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Old 12-29-2012, 12:55 AM   #1 (permalink)
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Default Steep chutes, blacks, double blacks. Question regarding technique.

Browsing YouTube and stumbled upon this video, and just wondering if this would be considered good technique going down steep stuff.

http://youtu.be/k5fWisJs4AI

I am asking because my confidence has grown, and I find myself attacking the steep stuff more and more. My technique is not 100% perfected, but correct me if I'm wrong, but it's almost impossible to initiate turns with the traditional "gas pedal" method on very steep stuff. It seems you have to jump in from heel to toe and vice versa.

How do you guys ride the steeps?
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Old 12-29-2012, 12:57 AM   #2 (permalink)
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Here's a quote from Snowolf, I guess I didn't search.

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This applies for both turns but especially so for the heelside turn. The reason you are washing out most likely is because you are most likely too stiff legged and are remaining too far forward at the end of the turn.

As you no doubt know, to initiate a good turn on steep terrain, you need to shift your weight forward over the front foot. The problem is that often we get so focused on this that we forget that there is a time to get aft on our board. In addition, we have learned to flex (get low) going into each turn and then gradually extend through the turn. What often happens though is we extend through the apex of the turn and then become static through turn completion. Both of these things allow the tail of our board to loose edge hold and skid out from under us.

To correct this, we need to alter our riding technique a little bit. First, let`s talk about this fore-aft movement. We start out with a forward shift to initiate the turn. As soon as we enter into the turn, we should be slowly shifting our weight rearward. As we approach the apex of the turn, we should be fully centered and slowly moving aft. After we pass apex and going through turn completion, we actually should have our weight shifted fully aft so that we feel most of our weight on the back foot.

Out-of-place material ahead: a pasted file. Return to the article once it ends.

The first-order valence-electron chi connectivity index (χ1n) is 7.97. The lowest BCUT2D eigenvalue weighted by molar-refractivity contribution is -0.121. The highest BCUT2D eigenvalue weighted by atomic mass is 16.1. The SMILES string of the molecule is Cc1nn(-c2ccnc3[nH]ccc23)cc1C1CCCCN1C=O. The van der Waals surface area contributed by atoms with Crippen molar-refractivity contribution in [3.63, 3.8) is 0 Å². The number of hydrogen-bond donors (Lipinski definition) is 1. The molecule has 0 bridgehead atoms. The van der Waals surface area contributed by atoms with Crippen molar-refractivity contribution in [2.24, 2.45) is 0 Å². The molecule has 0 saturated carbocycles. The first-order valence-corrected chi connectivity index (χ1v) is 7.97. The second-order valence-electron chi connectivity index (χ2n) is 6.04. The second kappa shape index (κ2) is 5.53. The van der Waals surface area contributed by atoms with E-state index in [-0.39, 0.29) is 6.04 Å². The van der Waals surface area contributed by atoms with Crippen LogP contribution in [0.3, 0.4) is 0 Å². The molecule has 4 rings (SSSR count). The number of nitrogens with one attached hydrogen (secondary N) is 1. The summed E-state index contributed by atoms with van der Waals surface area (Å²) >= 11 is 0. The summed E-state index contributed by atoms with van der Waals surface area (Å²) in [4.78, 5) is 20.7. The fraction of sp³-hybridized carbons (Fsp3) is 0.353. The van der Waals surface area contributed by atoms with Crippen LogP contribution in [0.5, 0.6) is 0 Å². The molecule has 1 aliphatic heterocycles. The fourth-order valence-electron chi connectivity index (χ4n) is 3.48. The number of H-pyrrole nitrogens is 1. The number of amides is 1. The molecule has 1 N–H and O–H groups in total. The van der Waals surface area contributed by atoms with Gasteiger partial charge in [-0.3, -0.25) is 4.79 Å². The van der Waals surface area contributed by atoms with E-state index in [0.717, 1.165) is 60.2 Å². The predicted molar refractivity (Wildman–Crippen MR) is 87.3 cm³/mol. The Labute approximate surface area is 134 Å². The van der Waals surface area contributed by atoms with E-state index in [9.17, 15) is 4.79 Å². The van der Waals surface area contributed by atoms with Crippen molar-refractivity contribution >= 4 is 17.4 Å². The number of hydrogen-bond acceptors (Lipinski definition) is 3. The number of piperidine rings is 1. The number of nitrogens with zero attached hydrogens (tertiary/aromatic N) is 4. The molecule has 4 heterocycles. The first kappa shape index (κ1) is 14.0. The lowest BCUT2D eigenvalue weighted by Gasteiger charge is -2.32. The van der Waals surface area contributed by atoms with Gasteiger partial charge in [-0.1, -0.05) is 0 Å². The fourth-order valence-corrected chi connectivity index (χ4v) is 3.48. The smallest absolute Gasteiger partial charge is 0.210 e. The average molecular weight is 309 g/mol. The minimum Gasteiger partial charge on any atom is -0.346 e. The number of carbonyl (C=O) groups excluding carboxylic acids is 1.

This sounds totally counter to everything we have been taught about riding right? On the surface it is but when you start getting outside of the box for typical intermediate riding terrain, the techniques change. On this super steep terrain, edge hold becomes an issue. In order to maintain edge hold, the rider must keep maximum weight on the part of the edge that has the most lateral force (basically pulling to the outside of the turn) As we enter the turn completion phase, this is the tail of the board and by shifting our weight back, we are applying downward pressure to keep the tail locked in. Its like adding weight to the bed of a pickup truck on an icy road; it keeps the rear of the truck from skidding.

Now on to the flexing and extending and their timing. We flex low going into a turn so that we can gradually extend through the turn. This extension has the effect of increasing downward edge pressure which makes our turns more powerful and it locks the edge of the snowboard into the snow more effectively. Now, when we reach the apex of the turn and start to bring the board back toward us, we need to slowly retract our legs to help bring the board back up under us. If we remain static in our fully extended position, we are in essence fighting ourselves.

More importantly though, in the turn completion phase of the turn we have the most force trying to pull the tail to the outside of the turn. Our momentum down the slope, gravity and centrifugal force all want to rip the tail out from under us. Now, by flexing slowly, we can counteract these forces a little bit. The flexing through turn completion helps pull the tail back up hill towards slightly and can soften the tail chatter that happens just prior to the edge hold being lost.